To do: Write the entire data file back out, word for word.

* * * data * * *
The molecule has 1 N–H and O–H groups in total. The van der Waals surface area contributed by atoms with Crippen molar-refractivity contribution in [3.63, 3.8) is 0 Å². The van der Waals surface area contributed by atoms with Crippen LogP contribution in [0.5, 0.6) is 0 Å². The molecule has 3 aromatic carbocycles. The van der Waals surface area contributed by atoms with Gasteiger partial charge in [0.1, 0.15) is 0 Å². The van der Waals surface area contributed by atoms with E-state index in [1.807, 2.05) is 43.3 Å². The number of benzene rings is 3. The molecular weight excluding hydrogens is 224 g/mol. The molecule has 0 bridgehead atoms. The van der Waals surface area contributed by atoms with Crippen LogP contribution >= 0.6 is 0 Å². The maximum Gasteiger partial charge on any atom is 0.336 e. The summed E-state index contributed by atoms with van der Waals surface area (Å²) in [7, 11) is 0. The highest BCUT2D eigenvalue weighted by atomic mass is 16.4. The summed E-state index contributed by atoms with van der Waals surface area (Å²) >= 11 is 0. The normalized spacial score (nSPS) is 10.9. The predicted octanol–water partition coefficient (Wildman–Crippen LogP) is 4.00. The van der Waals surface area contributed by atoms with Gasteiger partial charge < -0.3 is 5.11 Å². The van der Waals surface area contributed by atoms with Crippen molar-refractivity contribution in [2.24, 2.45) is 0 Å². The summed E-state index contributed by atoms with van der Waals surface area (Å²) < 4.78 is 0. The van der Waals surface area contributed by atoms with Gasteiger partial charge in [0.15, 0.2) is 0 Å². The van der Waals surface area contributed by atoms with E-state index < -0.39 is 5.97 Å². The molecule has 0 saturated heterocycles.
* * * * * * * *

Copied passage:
The molecule has 1 N–H and O–H groups in total. The van der Waals surface area contributed by atoms with Crippen molar-refractivity contribution in [3.63, 3.8) is 0 Å². The van der Waals surface area contributed by atoms with Crippen LogP contribution in [0.5, 0.6) is 0 Å². The molecule has 3 aromatic carbocycles. The van der Waals surface area contributed by atoms with Gasteiger partial charge in [0.1, 0.15) is 0 Å². The van der Waals surface area contributed by atoms with E-state index in [1.807, 2.05) is 43.3 Å². The number of benzene rings is 3. The molecular weight excluding hydrogens is 224 g/mol. The molecule has 0 bridgehead atoms. The van der Waals surface area contributed by atoms with Crippen LogP contribution >= 0.6 is 0 Å². The maximum Gasteiger partial charge on any atom is 0.336 e. The summed E-state index contributed by atoms with van der Waals surface area (Å²) in [7, 11) is 0. The highest BCUT2D eigenvalue weighted by atomic mass is 16.4. The summed E-state index contributed by atoms with van der Waals surface area (Å²) >= 11 is 0. The normalized spacial score (nSPS) is 10.9. The predicted octanol–water partition coefficient (Wildman–Crippen LogP) is 4.00. The van der Waals surface area contributed by atoms with Gasteiger partial charge < -0.3 is 5.11 Å². The van der Waals surface area contributed by atoms with Crippen molar-refractivity contribution in [2.24, 2.45) is 0 Å². The summed E-state index contributed by atoms with van der Waals surface area (Å²) < 4.78 is 0. The van der Waals surface area contributed by atoms with Gasteiger partial charge in [0.15, 0.2) is 0 Å². The van der Waals surface area contributed by atoms with E-state index < -0.39 is 5.97 Å². The molecule has 0 saturated heterocycles.